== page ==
The Derby City Council is seeking talks with Rolls-Royce among reports that the main producer is ready to make thousands of job cuts, as reported in the Financial Times.
Over 8,000 jobs are said to go as the coronavirus pandemic hits the aviation industry.
The city council is trying to talk to Rolls-Royce about the engineering giant’s plans to deal with reduced engine demand as Airbus and Boeing cut aircraft production.
Paul Simpson, city council chief executive, said steps are essential to support Rolls-Royce, its employees and the largest aerospace supply chain across the region.
He said: “Rolls-Royce and the aviation industry as a whole are extremely important not only locally, but nationally.
“We will look for urgent talks with Rolls-Royce to find out what the city can do to support them. We will also see what help might be available to the aerospace supply chain, which also plays such an important role in Derby’s economy.”
While councilor Chris Poulter, leader of the Derby city council, said he would contact government ministers to find out how they could help.
He said: “The coronavirus pandemic and the resulting blockades to safeguard public health – although necessary in the past – have had a huge effect in many areas, but we know that aerospace has been among the hardest hit.
“Much of Rolls-Royce’s revenue depends on the maintenance of aircraft engines, but with such a low number of flights internationally, the work simply isn’t there.
“It is vital that Derby – and the UK as a whole – are with Rolls-Royce, its workers and others in the industry at this difficult time.”
Today, the United union has urged Rolls-Royce to “hold firm” and avoid short-term actions that could “hamper its emergency” from the Covid-19 crisis.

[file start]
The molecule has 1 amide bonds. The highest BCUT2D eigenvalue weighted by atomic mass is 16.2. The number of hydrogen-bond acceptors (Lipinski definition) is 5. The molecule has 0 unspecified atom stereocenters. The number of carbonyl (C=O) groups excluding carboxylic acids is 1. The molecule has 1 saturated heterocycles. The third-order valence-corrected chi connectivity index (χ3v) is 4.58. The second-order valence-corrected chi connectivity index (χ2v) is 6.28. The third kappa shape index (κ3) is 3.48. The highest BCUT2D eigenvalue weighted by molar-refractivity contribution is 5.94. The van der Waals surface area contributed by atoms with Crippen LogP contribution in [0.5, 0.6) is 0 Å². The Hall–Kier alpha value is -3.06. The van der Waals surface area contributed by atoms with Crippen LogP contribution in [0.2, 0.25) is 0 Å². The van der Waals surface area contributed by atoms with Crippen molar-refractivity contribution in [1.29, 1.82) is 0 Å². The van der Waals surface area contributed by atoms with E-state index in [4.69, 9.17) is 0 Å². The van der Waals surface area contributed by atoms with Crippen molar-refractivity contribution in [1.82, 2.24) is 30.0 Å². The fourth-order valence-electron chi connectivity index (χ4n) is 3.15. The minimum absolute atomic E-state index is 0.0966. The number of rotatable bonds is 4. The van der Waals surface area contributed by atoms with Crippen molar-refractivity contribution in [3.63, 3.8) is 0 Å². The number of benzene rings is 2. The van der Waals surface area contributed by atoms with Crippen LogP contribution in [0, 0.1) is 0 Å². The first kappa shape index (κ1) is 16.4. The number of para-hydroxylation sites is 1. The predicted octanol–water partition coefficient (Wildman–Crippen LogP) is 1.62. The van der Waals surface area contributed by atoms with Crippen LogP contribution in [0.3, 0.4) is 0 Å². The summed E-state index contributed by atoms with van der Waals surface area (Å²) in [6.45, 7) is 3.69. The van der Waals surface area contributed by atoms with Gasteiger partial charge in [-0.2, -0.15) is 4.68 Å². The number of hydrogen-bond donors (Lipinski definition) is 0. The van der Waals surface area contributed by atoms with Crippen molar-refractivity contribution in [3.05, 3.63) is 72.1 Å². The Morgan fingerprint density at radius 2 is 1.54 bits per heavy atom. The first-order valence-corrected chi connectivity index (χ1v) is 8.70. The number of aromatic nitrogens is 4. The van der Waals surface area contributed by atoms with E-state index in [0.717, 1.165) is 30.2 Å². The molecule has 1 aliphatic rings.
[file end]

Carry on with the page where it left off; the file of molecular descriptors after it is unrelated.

In a statement released Saturday, Rolls-Royce said it will provide further details on the impact of the coronavirus on its workforce size later this month.
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A Rolls-Royce spokesman said: “The impact of the Covid-19 pandemic is unprecedented.
“We have taken rapid action to increase our liquidity, drastically reduce our spending in 2020 and strengthen our resilience in these exceptionally difficult times. But we will have to take further action.
“We have to do this the right way, which means that we are working closely with our employees and union representatives and therefore we will consult with all the people concerned.
“We have promised to provide our people with further details on the impact of the current situation on the size of our workforce by the end of this month.”
Derbyshire Live’s sister site, Business Live, had previously reported how Rolls-Royce was introducing a series of cost-cutting measures to help the company save £ 750m due to the coronavirus crisis.
In a commercial update released to the markets on April 6, the company said it would cut the wages of its global workforce by at least 10%.
The salaries of its senior managers and executive team were expected to cut by 20% for the rest of 2020, including a 10% reduction and a 10% postponement in pay.
Rolls-Royce said it was also reducing discretionary costs, such as non-critical capital expenditure plans, consultancy, professional fees and subcontractor costs, stopping all non-essential travel and postponing external recruitment.